Neurogenic thoracic outlet syndrome (nTOS) is a common neurologic syndrome resulting in pain, numbness, and/or weakness in the arm, forearm, and hand. This condition affects 0.3-8.0% of the U.S. population and is generally caused by impingement of nerves traveling from the brachial plexus in the neck, through a region referred to as the thoracic outlet.

Despite its prevalence, this condition is notoriously difficult to diagnose in the clinical setting. However, researchers from Midwestern University have recently discovered a previously unknown cause of nTOS and an effective method of identifying it in patients.

Heather F. Smith, Director of Anatomical Laboratories, and Sean Reeder, Associate Dean, representing the Arizona College of Osteopathic Medicine (AZCOM), are currently studying how anatomical variations in neck musculature and nerve pathways may contribute to nTOS, and investigating the utility of ultrasound to diagnose such variations.

Along with their team of Osteopathic Manipulative Medicine scholars, Vanessa Leonhard and Gregory Caldwell, and third-year AZCOM student Mei Goh, they have discovered anatomical variations that are linked with nTOS.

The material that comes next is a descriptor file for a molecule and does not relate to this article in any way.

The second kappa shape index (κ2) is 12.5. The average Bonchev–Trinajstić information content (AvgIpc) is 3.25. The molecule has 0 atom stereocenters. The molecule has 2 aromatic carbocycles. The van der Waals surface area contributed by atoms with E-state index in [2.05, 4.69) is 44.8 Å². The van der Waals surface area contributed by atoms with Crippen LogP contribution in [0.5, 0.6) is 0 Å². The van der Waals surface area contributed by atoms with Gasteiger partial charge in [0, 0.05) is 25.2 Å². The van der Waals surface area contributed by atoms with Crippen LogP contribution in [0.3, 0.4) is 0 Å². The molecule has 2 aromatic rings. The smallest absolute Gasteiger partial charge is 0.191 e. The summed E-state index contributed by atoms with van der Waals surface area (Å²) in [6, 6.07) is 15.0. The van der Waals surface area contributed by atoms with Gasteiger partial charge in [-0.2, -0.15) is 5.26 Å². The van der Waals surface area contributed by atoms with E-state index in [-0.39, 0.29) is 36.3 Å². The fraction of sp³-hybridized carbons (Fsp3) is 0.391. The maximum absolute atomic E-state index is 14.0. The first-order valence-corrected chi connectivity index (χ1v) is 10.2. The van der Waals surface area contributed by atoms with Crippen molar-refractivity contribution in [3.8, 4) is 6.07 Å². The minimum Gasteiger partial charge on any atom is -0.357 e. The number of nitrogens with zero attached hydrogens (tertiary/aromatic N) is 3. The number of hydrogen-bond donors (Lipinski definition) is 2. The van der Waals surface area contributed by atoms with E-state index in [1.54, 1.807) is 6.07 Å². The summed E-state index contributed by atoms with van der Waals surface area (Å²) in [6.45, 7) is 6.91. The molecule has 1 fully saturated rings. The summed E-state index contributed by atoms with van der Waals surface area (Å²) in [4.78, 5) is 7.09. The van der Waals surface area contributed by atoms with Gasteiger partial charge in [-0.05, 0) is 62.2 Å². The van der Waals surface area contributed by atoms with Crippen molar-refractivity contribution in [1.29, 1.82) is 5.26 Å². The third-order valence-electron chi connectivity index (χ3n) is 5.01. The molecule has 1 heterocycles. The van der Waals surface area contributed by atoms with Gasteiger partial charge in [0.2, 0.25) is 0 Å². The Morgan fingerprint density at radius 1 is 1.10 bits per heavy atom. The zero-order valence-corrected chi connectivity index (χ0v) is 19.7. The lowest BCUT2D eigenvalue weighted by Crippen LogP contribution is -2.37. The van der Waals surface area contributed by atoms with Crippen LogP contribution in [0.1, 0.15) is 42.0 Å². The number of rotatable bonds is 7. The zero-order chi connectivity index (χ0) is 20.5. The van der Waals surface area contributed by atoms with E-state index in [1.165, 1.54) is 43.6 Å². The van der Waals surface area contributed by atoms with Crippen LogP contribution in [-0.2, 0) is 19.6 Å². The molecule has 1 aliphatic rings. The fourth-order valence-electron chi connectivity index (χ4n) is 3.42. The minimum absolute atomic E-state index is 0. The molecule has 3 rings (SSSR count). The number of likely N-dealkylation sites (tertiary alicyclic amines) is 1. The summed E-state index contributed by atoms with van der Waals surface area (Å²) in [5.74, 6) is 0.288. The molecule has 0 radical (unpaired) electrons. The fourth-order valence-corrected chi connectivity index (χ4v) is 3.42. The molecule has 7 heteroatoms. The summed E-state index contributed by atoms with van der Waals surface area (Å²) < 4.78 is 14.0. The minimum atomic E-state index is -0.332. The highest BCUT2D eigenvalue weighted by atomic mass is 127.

The classic understanding of the anatomy of this region is that the nerves of the brachial plexus travel between the scalene (neck) muscles without impingement on their way out to the arm, and traditional tests for diagnosing nTOS presume this pattern.

However, these researchers have discovered that parts of the brachial plexus often pierce the anterior scalene muscle belly and travel through it, resulting in neurologic impingement of the nerves by the muscle fibers and potential predisposition for nTOS symptoms.

Using a large sample of cadavers, they found that as many as 50% of people may have a clinically relevant variation in the neck, in which some of the brachial plexus pierces the anterior scalene muscle. This surprisingly common pattern has profound clinical implications, because it may result in impingement of the nerves and consequently predispose patients to nTOS.

To determine whether these variations were significantly correlated with nTOS symptoms, they recruited a sample of volunteer subjects who filled out a detailed questionnaire describing any neurogenic neck or arm symptoms they had, including those typically found in nTOS, and subjected them to traditional nTOS diagnostic positional testing. The brachial plexus and scalene muscles of each subject were then evaluated using ultrasound.

The team found that ultrasound can reliably reveal brachial plexus piercing variations and that these variations are found at significantly higher rates in subjects with nTOS symptoms. In fact, the ultrasound results were more reliable at diagnosing nTOS than the traditional tests.

These findings have important implications for the diagnosis and treatment of nTOS, and reveal a previously unknown explanation as to why nTOS has historically been difficult to diagnose.

This study also demonstrates that ultrasound can help clinicians diagnose cases of nTOS caused by these anatomical variations, in conjunction with patient history and symptoms. These findings were reported in the journal Diagnostics, in a special issue dedicated to the diagnosis and treatment of thoracic outlet syndrome.